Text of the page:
In an otherwise pointlessly speculative attempt to connect hedge fund practices with the top end of the art market, a spurious connection that retails the mistaken idea that there is no regulation in the auction market (a falsehood that never seems to die), Tom Flynn offers a story of the first auction guarantee. You’ll have to take Mr. Flynn’s word for whether this is actually the first time a guarantee was offered but the story has the ring of truth to it:
In 1956, Sotheby’s were trying to persuade a retired naval officer to consign Poussin’s Adoration of the Shepherds (above) to its London auction block. The vendor, the Norfolk-based aristocrat Jocelyn Beauchamp, eventually allowed Sotheby’s director Vere Pilkington to take the rolled-up canvas back to London.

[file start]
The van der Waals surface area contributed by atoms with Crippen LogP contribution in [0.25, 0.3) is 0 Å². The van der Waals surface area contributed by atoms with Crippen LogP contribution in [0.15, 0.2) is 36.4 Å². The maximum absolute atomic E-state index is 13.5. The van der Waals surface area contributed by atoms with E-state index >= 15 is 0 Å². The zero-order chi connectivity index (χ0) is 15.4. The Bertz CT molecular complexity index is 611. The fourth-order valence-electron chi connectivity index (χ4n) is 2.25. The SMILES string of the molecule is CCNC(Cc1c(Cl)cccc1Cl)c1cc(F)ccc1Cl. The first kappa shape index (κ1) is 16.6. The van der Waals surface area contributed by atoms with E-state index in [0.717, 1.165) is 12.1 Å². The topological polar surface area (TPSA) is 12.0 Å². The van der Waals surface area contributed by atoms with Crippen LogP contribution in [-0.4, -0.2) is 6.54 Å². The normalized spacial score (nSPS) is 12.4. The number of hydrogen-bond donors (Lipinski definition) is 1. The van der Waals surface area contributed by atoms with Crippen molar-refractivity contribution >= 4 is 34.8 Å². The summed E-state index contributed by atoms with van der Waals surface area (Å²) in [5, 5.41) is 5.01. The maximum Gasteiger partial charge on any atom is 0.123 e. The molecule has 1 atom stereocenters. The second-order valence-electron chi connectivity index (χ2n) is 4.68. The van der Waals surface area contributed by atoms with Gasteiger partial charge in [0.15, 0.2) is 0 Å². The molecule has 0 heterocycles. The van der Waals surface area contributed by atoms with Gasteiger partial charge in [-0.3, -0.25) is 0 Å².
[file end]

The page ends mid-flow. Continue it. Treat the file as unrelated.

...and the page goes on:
Shortly afterwards, Beauchamp was approached by a London dealer who offered him £10,000 cash for the picture (the offer was raised to £15,000 a few days later). Furious at the trade’s attempt to scupper their instructions, Sotheby’s chairman Peter Wilson offered Beauchamp a guaranteed sum. That was the first time a guarantee had ever been offered by an auctioneer to a vendor.
The painting, which had once been in the collection of Sir Joshua Reynolds, was eventually sold for £29,000 to London and New York dealer David Koetser. Guarantees (and more recently so-called ‘irrevocable bids’) are now a fixture of Sotheby’s and Christie’s high-ticket auctions but the precise details of the cake-cutting are never divulged.